Proletarian nature of Bolshevism and the October revolution
This is the latest in a series of articles celebrating the anniversary of the Russian revolution of October 1917 and the international revolutionary wave which followed. Although written in response to particular bourgeois campaigns in France, the denigration and distortion of the October revolution is a fundamental plank of bourgeois ideology everywhere, so the article loses none of its validity by being translated into English.
Every ten years, the bourgeoisie commemorates, in its own manner, the anniversary of the worst experience it has ever had: the proletarian revolution in Russia in October 1917. And every ten years, the ideological juggernaut of the bourgeois media is there to demonstrate not only that ‘Red October' was a terrible thing, but that it could only open the door to the worst kind of barbarity.
Thus, the articles from the newspaper Le Monde on 6-8 November, signed Jan Krauze, and the TV programme Arte featuring the pseudo-historian Marc Ferro (who has recently brought out documents from the unpublished archives) are particularly repulsive examples of the systematic falsification of the Russian revolution of 1917. Having carried out their ‘coup d'état', the Bolsheviks "turned with unprecedented savagery" against all the "social categories" which had helped them take power. Lenin was an "infallible demagogue" demanding "rivers of blood", "endlessly stirring up hatred" and "fixing quotas of people to liquidate". He apparently called for the Commissariat of Justice to be renamed "Commissariat of Extermination"! These capitalist scribblers, rifling in the archaeological record, have made their own contribution to the campaign of demonisation of the Bolsheviks and denigration of the Russian revolution. This campaign has featured The Black Book of Communism and recently took the form of the campaign of criminalisation of the movements of students and railway workers in France this winter. This is how the French bourgeoisie has celebrated the anniversary of the proletarian revolution of October 1917.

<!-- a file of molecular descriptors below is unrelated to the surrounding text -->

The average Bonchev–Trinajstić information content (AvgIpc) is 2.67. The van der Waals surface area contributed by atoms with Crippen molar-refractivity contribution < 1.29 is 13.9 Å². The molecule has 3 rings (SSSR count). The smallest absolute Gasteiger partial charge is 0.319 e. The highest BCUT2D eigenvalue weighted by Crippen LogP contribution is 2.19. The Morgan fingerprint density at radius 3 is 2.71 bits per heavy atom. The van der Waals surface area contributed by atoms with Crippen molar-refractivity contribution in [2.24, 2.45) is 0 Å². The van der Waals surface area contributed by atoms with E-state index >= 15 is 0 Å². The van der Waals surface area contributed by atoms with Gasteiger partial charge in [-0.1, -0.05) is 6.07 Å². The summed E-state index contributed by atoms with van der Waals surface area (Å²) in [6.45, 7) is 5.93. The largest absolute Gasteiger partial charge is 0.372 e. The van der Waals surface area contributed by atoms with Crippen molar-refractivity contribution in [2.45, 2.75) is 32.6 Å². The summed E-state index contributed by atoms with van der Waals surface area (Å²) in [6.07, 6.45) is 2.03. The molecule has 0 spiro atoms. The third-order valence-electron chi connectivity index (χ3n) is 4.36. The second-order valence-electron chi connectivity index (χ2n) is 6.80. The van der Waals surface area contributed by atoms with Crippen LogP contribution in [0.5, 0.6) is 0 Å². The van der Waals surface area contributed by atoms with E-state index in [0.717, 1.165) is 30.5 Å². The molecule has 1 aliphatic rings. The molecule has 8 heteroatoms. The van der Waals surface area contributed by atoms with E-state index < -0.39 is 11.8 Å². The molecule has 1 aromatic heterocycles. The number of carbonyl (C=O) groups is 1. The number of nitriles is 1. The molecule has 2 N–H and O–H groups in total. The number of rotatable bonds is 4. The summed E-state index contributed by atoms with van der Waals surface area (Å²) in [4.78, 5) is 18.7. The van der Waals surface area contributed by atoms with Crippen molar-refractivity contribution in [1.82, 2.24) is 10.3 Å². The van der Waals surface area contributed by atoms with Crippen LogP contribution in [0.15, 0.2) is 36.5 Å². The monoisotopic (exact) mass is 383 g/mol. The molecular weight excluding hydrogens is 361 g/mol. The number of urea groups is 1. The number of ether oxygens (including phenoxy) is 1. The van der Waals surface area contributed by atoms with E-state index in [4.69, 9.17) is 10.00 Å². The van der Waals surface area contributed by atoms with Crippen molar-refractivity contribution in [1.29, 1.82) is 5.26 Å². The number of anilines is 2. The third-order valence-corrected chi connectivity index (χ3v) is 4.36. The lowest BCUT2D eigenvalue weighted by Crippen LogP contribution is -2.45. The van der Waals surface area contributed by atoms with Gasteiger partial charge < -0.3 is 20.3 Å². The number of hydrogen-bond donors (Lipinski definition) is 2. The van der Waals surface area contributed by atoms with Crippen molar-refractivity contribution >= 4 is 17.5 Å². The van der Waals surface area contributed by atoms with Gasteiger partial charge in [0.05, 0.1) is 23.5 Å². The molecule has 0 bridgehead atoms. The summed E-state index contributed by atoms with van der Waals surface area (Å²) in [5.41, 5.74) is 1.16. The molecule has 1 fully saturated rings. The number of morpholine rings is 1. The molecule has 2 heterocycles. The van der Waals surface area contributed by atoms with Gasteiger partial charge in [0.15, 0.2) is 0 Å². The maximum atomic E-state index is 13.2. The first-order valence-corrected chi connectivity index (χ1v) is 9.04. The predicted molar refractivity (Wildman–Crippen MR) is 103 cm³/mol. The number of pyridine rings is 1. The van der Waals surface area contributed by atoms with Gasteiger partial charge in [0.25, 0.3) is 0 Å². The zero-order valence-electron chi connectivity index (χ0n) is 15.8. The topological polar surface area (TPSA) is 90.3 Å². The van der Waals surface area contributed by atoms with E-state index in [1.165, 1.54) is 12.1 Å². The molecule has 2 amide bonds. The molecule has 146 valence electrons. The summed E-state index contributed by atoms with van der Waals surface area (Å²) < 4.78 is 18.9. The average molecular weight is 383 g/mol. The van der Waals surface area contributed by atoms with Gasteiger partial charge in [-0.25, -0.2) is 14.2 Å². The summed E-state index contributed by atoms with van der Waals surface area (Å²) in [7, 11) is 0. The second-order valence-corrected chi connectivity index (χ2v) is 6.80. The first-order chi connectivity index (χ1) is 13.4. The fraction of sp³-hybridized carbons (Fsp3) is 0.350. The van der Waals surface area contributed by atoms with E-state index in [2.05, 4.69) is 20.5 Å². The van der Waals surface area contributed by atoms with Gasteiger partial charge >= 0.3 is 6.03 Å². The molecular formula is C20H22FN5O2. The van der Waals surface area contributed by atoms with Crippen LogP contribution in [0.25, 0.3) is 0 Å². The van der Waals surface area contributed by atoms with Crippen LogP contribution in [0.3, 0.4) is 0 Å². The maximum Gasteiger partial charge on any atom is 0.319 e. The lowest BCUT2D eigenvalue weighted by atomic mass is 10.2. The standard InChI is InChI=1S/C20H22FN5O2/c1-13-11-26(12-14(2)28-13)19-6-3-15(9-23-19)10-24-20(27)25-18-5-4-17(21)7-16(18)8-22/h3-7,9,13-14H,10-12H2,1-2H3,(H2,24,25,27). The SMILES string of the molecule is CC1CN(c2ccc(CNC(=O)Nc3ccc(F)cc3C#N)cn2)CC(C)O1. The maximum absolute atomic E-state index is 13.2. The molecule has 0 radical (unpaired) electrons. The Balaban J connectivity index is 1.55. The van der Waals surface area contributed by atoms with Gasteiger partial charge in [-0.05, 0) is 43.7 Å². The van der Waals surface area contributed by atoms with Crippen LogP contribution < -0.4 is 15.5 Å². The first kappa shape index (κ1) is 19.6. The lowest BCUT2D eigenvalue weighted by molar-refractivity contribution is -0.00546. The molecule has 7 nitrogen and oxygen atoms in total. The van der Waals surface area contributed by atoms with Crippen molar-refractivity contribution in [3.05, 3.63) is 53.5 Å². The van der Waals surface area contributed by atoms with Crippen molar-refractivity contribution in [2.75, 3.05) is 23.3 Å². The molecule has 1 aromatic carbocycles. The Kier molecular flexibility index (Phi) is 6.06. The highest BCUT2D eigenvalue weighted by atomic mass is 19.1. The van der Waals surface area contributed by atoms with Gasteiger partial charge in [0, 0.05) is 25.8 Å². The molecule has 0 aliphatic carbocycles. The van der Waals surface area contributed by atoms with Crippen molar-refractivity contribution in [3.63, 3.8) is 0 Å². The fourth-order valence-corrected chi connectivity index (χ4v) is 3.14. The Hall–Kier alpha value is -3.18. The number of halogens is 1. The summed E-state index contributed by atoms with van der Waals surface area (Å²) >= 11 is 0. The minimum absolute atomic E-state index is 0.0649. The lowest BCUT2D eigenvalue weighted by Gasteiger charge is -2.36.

Who were the Bolsheviks?